Organisms of all species must balance their allocation to growth, survival and recruitment. Among tree species, evolution has resulted in different life-history strategies for partitioning resources to these key demographic processes. Life-history strategies in tropical forests have often been shown to align along a trade-off between fast growth and high survival, i.e. the well-known fast-slow continuum. In addition, an orthogonal trade-off has been proposed between tall stature – resulting from fast growth and high survival...

Shifting balances in the weighting of sensory modalities are predicted by divergence in brain morphology in incipient species of Heliconius butterflies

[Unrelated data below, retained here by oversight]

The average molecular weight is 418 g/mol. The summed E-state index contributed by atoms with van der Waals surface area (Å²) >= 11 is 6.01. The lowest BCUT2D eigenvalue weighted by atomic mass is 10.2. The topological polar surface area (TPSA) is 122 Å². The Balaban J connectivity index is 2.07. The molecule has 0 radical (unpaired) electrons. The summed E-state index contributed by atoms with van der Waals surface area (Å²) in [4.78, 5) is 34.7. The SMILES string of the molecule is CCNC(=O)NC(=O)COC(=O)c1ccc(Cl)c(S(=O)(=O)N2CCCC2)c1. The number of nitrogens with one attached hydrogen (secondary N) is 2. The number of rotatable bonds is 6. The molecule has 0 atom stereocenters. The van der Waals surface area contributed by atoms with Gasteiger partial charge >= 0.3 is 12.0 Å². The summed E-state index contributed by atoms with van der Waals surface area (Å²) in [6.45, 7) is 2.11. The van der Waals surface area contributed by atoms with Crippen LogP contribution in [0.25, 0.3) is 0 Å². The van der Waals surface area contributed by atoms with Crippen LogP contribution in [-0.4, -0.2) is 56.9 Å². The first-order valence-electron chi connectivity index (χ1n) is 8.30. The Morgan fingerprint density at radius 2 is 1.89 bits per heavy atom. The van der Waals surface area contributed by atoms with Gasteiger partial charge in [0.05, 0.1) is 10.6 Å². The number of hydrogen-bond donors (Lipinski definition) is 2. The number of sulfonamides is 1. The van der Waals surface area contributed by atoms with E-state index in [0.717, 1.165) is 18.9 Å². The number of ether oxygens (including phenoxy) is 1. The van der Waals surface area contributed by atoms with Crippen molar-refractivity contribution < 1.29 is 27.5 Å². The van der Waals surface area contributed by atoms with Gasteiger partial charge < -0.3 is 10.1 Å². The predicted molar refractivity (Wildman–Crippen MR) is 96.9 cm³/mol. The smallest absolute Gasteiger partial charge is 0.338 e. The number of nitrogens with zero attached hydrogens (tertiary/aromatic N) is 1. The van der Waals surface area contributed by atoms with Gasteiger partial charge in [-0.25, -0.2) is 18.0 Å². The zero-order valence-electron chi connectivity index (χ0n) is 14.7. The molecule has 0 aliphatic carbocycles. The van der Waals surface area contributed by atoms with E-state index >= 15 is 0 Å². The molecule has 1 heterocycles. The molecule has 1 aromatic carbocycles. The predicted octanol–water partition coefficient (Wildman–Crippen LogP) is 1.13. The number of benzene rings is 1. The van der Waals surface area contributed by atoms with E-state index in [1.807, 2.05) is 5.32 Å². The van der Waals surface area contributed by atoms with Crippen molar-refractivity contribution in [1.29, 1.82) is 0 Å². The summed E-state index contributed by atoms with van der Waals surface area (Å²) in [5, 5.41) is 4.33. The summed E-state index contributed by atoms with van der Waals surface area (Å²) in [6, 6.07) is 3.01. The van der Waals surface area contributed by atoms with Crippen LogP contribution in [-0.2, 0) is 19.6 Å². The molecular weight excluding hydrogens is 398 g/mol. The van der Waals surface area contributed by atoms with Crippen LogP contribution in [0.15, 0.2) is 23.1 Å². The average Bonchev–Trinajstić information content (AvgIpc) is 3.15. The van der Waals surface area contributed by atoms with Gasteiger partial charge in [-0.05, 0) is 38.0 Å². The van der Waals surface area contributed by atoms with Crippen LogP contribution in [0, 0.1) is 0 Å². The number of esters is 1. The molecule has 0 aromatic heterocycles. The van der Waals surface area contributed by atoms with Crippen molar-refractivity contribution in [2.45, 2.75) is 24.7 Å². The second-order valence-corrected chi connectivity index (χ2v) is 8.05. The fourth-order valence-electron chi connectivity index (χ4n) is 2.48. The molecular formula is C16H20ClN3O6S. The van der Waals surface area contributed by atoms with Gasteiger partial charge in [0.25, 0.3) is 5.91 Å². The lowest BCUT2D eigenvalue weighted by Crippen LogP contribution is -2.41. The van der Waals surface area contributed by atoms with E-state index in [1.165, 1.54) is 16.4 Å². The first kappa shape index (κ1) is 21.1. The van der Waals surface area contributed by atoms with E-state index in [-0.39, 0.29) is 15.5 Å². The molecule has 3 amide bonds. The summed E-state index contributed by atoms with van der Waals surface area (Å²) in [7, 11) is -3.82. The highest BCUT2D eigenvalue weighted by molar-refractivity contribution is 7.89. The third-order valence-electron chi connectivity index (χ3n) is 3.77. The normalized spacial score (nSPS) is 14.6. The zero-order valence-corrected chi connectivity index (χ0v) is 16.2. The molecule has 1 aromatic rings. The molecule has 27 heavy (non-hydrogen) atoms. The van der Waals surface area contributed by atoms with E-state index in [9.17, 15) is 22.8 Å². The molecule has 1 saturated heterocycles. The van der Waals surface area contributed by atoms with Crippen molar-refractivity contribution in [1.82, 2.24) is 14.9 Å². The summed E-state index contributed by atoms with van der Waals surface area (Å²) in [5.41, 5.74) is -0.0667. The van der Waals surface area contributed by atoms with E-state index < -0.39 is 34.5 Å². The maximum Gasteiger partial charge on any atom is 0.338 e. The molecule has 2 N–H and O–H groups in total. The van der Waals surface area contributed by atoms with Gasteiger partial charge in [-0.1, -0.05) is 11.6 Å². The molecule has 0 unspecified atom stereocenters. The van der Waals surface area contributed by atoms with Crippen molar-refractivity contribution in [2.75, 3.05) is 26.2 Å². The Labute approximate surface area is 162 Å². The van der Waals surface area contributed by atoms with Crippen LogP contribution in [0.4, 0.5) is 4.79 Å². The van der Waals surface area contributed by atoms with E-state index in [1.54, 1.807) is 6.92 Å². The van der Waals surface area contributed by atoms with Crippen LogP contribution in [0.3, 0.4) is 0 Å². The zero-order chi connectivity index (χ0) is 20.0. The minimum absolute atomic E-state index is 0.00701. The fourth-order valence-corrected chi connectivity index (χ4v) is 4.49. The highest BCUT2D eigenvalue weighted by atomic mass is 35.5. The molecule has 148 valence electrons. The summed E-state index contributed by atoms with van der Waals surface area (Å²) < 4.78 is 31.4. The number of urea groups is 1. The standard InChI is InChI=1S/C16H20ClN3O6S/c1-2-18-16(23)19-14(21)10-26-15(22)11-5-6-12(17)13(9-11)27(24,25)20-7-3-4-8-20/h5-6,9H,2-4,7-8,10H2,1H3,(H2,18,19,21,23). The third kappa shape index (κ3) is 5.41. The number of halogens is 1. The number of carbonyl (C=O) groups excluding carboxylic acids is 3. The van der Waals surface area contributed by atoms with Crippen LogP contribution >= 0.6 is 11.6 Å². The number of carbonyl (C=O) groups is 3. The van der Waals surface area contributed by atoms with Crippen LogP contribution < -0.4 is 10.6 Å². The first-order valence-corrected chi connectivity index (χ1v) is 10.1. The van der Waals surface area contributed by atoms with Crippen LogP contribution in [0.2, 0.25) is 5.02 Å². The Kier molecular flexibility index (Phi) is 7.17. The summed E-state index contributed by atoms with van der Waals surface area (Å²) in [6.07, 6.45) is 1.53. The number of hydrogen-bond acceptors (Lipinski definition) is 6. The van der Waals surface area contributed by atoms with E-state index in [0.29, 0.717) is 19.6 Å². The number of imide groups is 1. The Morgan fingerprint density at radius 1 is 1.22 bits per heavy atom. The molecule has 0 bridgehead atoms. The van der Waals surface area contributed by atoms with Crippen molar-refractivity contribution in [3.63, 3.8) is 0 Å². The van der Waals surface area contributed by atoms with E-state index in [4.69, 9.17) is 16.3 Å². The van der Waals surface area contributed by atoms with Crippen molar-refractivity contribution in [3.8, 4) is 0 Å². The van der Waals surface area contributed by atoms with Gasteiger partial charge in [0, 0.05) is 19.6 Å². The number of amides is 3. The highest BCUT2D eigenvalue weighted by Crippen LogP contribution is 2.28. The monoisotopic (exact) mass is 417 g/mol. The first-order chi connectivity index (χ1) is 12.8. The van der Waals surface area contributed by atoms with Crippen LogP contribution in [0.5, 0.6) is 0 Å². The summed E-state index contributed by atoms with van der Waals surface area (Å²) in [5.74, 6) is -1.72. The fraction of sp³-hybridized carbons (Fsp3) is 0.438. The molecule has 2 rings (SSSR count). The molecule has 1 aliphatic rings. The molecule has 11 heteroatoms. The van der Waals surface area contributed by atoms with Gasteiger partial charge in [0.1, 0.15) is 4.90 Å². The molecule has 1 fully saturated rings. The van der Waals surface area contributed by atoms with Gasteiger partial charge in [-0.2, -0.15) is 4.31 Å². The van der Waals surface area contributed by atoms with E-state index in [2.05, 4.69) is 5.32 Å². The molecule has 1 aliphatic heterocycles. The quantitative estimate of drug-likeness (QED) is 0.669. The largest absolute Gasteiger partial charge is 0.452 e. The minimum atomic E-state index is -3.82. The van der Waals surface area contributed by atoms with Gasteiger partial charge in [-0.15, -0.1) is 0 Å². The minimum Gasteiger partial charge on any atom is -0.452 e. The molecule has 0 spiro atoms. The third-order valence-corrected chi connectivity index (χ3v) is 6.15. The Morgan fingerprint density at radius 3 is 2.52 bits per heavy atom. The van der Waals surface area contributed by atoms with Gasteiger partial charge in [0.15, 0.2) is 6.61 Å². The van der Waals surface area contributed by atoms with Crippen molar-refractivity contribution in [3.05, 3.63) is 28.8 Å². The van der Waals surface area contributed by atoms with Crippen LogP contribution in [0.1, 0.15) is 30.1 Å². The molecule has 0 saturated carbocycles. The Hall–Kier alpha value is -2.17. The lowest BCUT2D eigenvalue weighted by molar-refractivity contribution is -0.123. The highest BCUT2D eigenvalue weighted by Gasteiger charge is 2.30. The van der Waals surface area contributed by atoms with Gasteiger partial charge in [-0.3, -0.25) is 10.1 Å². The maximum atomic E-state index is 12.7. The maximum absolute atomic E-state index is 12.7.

Denise Dalbosco Dell'Aglio, W. Owen McMillan & Stephen Montgomery
Integrating and weighting sensory perception across modalities is crucial to how animals adapt to their environment. Divergence in brain structure is often in sensory processing regions, suggesting that investment reflects ecological needs. Here, we use two parapatric closely related species, Heliconius erato cyrbia and Heliconius himera, to test the hypothesis that divergence in sensory brain regions affects foraging decisions. These butterflies are isolated across an ecological gradient, which is linked to differences in brain morphology,...

Data from: Rapid radiation in a highly diverse marine environment

Kosmas Hench, W. Owen McMillan, Oscar Puebla & Martin Helmkampf